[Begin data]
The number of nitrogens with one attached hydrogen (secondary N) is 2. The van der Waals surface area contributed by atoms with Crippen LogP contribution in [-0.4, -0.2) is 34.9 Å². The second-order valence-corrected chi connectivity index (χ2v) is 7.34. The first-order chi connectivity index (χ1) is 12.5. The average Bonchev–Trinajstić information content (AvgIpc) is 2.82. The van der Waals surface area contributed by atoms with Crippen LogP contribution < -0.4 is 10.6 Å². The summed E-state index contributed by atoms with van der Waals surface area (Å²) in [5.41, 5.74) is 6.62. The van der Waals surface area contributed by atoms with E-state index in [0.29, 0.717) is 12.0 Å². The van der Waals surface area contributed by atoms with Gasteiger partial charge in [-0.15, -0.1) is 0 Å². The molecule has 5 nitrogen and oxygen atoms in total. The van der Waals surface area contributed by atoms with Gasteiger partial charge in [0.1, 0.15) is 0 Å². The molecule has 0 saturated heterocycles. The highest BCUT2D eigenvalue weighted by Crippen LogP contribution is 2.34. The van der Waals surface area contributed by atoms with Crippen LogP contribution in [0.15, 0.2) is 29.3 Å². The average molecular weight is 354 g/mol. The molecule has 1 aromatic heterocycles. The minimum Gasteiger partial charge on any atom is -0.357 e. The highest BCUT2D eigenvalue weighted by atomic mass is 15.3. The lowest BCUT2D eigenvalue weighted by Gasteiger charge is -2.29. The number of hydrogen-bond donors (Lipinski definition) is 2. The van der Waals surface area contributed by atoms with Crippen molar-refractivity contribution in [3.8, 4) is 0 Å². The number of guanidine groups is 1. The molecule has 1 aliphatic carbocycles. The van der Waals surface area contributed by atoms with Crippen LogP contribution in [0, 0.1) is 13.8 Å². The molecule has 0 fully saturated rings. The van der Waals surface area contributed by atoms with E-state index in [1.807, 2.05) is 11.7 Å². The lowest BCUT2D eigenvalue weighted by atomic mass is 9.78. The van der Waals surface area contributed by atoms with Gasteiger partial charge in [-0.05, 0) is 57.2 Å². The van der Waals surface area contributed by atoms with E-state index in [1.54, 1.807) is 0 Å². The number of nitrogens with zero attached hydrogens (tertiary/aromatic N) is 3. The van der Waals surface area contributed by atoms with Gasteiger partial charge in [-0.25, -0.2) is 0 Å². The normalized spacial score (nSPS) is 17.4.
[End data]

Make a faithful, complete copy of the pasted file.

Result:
The number of nitrogens with one attached hydrogen (secondary N) is 2. The van der Waals surface area contributed by atoms with Crippen LogP contribution in [-0.4, -0.2) is 34.9 Å². The second-order valence-corrected chi connectivity index (χ2v) is 7.34. The first-order chi connectivity index (χ1) is 12.5. The average Bonchev–Trinajstić information content (AvgIpc) is 2.82. The van der Waals surface area contributed by atoms with Crippen LogP contribution < -0.4 is 10.6 Å². The summed E-state index contributed by atoms with van der Waals surface area (Å²) in [5.41, 5.74) is 6.62. The van der Waals surface area contributed by atoms with E-state index in [0.29, 0.717) is 12.0 Å². The van der Waals surface area contributed by atoms with Gasteiger partial charge in [-0.15, -0.1) is 0 Å². The molecule has 5 nitrogen and oxygen atoms in total. The van der Waals surface area contributed by atoms with Gasteiger partial charge in [0.1, 0.15) is 0 Å². The molecule has 0 saturated heterocycles. The highest BCUT2D eigenvalue weighted by Crippen LogP contribution is 2.34. The van der Waals surface area contributed by atoms with Crippen LogP contribution in [0.15, 0.2) is 29.3 Å². The average molecular weight is 354 g/mol. The molecule has 1 aromatic heterocycles. The minimum Gasteiger partial charge on any atom is -0.357 e. The highest BCUT2D eigenvalue weighted by atomic mass is 15.3. The lowest BCUT2D eigenvalue weighted by Gasteiger charge is -2.29. The number of hydrogen-bond donors (Lipinski definition) is 2. The van der Waals surface area contributed by atoms with Crippen molar-refractivity contribution in [3.8, 4) is 0 Å². The number of guanidine groups is 1. The molecule has 1 aliphatic carbocycles. The van der Waals surface area contributed by atoms with Crippen LogP contribution in [0, 0.1) is 13.8 Å². The molecule has 0 fully saturated rings. The van der Waals surface area contributed by atoms with E-state index in [1.807, 2.05) is 11.7 Å². The lowest BCUT2D eigenvalue weighted by atomic mass is 9.78. The van der Waals surface area contributed by atoms with Gasteiger partial charge in [-0.05, 0) is 57.2 Å². The van der Waals surface area contributed by atoms with E-state index in [1.54, 1.807) is 0 Å². The number of nitrogens with zero attached hydrogens (tertiary/aromatic N) is 3. The van der Waals surface area contributed by atoms with Gasteiger partial charge in [-0.25, -0.2) is 0 Å². The normalized spacial score (nSPS) is 17.4.